"This study explores a previously uncharted area of ancient literary theory and criticism: the ancient landscapes (such as the Ilissus river in Athens and Mount Helicon) that generate metaphors for distinguishing styles, which dovetail with ancient conceptions of metaphor as itself spatial and mobile. Ancient writers most often coordinate stylistic features with country settings, where authoritative performers such as Muses, poets, and eventually critics or theorists view, appropriate, and emulate their bounties (for example springs, flowers, rivers, paths). These spaces of metaphor and their elaborations provide poets and critics with a vivid means of distinguishing among styles and an influential vocabulary. Together these figurative terrains shape critical and theoretical discussions in Greece and beyond. Since this discourse has a remarkably wide reach, the book is broad in scope, ranging from archaic Greek poetry through Roman oratory and 'Longinus' to the reception of critical imagery in Proust and Derrida"-- Back dust jacket cover. "This is a book about metaphors of place and spaces of metaphor in ancient literary theory and criticism. It traces the power of figuration to shape, in Shakespeare's famous phrase, "a local habitation and a name" and demonstrates the ways in which rural landscapes emerge in ancient convention as central to literary judgment and theorizing. Writers ranging from archaic poets to rhetorical theorists trace journeys to special places, stage scenes of viewing and appreciating the lay of the land, match inhabitants to their settings, discriminate among landscape features, and by means of imitation and emulation appropriate and reshape famous terrains. They engage in all of this elaborate spatial ordering primarily to delimit styles-first of poetry and later on of prose, predominantly oratory. But their discriminations also spring from and reinforce broader aesthetic and cultural hierarchies, so that their stylistic schemes have a more extensive reach than it may initially appear"-- Provided by publisher.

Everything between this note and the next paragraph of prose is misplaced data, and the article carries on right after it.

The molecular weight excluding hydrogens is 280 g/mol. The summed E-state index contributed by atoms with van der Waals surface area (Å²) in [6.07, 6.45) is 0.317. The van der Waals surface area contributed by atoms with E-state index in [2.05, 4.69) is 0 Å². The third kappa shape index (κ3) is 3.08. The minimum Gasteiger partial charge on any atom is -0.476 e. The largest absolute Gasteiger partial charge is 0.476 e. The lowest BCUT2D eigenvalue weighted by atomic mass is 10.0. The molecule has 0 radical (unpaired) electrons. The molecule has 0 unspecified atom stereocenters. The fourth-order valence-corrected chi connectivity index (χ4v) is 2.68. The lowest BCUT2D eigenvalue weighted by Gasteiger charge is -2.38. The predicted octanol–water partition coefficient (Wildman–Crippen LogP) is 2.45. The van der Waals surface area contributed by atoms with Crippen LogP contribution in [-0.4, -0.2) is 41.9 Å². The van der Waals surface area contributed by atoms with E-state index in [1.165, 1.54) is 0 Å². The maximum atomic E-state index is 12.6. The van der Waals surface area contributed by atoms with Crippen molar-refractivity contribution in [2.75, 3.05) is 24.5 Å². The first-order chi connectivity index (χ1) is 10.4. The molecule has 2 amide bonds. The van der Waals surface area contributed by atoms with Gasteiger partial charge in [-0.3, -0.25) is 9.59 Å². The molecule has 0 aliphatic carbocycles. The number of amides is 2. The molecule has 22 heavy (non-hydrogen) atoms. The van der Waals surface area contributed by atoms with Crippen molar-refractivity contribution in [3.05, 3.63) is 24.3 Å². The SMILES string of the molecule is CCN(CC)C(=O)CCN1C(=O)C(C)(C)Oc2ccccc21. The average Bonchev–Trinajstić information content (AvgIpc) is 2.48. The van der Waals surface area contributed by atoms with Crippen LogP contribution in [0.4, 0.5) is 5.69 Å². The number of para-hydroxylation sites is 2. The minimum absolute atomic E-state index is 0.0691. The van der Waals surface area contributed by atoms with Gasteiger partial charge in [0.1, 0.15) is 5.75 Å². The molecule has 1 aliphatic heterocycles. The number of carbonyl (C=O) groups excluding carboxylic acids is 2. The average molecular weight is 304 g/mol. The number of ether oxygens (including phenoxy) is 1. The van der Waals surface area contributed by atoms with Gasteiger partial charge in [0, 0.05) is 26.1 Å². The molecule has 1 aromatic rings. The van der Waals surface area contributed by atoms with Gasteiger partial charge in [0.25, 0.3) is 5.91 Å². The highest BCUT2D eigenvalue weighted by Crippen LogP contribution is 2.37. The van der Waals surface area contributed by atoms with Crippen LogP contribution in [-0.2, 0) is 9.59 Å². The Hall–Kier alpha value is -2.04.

Introduction : dreams of order Mimesis, style, and the spaces of metaphor Rural resources : Hesiod, Pindar, and establishing poetic dominion On the road : charting the path of literary judgment in Aristophanes Rural retreats : staking philosophy's terrain in Plato Diaspora : journeys and idylls in Hellenistic poetry On the road again : Demetrius and fellow travelers on aesthetic re-routings In Plato's garden : reordering the retreat in Cicero and Dionysius of Halicarnassus Epilogue : dreaming in the garden with Proust.
Includes bibliographical references (pages 325-345) and indexes.